THURSDAY, Aug. 11 (HealthDay News) -- Combined intrapleural tissue plasminogen activator (t-PA) and DNase therapy improves fluid drainage in patients with pleural infection and reduces hospital stay duration and the frequency of surgical referral, according to a study published in the Aug. 11 issue of the New England Journal of Medicine.
Najib M. Rahman, D.Phil., from the Churchill Hospital in Oxford, U.K., and colleagues investigated whether use of intrapleural t-PA and DNase improved fluid drainage in 210 patients with pleural infection who received one of four treatments for three days: double placebo; t-PA and DNase; t-PA and placebo; or DNase and placebo. Change in pleural opacity was the primary outcome measure, and secondary outcomes included referral for surgery, hospital stay duration, and adverse events.
The investigators found a significantly greater mean change in pleural opacity in the t-PA-DNase group compared to the placebo group (−29.5 versus −17.2 percent). The changes with t-PA alone and with DNase alone (−17.2 and −14.7 percent, respectively) were not significantly different from the placebo group. Compared to the placebo group, the frequency of surgical referral at three months was significantly lower in the t-PA-DNase group (4 versus 16 percent; odds ratio [OR], 0.17), but it was significantly greater in the DNase group (39 percent; OR, 3.56). Compared to the placebo group, the combined t-PA-DNase therapy was associated with reduced hospital stay, but t-PA alone and DNase alone were not significantly different from placebo. There were no significant differences in the frequency of adverse events between the groups.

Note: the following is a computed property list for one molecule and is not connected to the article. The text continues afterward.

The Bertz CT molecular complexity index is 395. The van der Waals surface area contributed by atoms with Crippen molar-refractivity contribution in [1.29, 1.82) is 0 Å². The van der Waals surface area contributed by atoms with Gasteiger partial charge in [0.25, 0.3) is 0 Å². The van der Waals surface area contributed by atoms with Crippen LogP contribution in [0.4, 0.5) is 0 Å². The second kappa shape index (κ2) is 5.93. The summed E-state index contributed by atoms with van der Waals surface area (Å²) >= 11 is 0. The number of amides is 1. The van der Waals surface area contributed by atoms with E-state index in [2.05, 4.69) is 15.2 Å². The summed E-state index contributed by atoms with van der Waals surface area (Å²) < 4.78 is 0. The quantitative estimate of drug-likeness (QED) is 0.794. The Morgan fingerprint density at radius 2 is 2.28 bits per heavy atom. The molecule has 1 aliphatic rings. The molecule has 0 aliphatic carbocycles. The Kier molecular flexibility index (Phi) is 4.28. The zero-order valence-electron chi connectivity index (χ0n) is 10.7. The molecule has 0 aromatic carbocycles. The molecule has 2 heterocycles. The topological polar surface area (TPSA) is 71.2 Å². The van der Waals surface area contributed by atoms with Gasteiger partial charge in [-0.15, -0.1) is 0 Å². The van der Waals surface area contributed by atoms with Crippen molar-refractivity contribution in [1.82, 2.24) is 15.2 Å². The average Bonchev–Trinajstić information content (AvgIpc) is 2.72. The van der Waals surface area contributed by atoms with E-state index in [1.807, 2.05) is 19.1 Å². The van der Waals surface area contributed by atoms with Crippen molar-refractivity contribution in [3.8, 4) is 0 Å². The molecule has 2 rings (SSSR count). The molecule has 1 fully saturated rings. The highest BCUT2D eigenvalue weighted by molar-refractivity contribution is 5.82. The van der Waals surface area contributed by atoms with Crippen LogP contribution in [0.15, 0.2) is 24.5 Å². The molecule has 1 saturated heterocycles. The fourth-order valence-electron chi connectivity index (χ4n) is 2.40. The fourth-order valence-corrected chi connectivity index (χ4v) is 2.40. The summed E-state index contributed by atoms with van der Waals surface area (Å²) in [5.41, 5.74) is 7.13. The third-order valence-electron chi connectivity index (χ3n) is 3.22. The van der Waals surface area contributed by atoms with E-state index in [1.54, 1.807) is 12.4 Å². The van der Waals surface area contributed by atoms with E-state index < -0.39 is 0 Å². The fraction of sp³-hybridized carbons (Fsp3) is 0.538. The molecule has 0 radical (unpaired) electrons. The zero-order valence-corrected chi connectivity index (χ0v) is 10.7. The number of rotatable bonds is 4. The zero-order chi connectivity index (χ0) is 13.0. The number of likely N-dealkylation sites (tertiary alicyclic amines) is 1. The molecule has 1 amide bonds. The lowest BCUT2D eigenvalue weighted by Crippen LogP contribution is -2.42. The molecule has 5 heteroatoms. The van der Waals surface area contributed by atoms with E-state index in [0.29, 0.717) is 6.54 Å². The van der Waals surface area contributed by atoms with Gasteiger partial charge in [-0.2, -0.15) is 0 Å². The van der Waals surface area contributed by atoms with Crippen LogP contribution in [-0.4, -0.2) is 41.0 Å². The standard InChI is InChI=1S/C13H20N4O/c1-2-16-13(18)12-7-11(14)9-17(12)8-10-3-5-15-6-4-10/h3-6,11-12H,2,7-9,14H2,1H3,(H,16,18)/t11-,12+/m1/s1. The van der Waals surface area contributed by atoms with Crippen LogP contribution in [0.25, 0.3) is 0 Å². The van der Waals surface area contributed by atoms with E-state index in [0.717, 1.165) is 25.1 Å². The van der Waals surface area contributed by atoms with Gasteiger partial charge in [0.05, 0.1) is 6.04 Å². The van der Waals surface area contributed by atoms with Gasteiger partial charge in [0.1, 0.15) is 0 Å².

"Intrapleural t-PA-DNase therapy improved fluid drainage in patients with pleural infection," the authors write.
Two authors disclosed financial ties to the pharmaceutical industry. The study was partially supported by an unrestricted educational grant from Roche UK.